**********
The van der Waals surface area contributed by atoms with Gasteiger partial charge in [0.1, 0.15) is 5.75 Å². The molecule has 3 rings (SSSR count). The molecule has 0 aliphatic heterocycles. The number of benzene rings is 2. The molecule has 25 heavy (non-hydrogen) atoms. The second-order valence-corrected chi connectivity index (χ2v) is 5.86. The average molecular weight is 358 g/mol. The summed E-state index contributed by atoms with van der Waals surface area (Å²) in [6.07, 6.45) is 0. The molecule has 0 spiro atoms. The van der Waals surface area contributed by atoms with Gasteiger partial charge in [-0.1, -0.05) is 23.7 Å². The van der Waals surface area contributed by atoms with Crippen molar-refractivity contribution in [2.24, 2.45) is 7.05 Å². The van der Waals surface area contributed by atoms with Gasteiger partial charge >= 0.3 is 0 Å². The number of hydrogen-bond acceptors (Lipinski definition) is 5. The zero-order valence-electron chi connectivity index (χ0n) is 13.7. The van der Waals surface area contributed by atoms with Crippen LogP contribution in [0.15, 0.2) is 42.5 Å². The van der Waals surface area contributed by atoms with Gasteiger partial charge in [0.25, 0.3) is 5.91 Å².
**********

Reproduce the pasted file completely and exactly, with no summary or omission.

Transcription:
The van der Waals surface area contributed by atoms with Gasteiger partial charge in [0.1, 0.15) is 5.75 Å². The molecule has 3 rings (SSSR count). The molecule has 0 aliphatic heterocycles. The number of benzene rings is 2. The molecule has 25 heavy (non-hydrogen) atoms. The second-order valence-corrected chi connectivity index (χ2v) is 5.86. The average molecular weight is 358 g/mol. The summed E-state index contributed by atoms with van der Waals surface area (Å²) in [6.07, 6.45) is 0. The molecule has 0 spiro atoms. The van der Waals surface area contributed by atoms with Gasteiger partial charge in [-0.1, -0.05) is 23.7 Å². The van der Waals surface area contributed by atoms with Crippen molar-refractivity contribution in [2.24, 2.45) is 7.05 Å². The van der Waals surface area contributed by atoms with Gasteiger partial charge >= 0.3 is 0 Å². The number of hydrogen-bond acceptors (Lipinski definition) is 5. The zero-order valence-electron chi connectivity index (χ0n) is 13.7. The van der Waals surface area contributed by atoms with Crippen LogP contribution in [0.15, 0.2) is 42.5 Å². The van der Waals surface area contributed by atoms with Gasteiger partial charge in [0.25, 0.3) is 5.91 Å².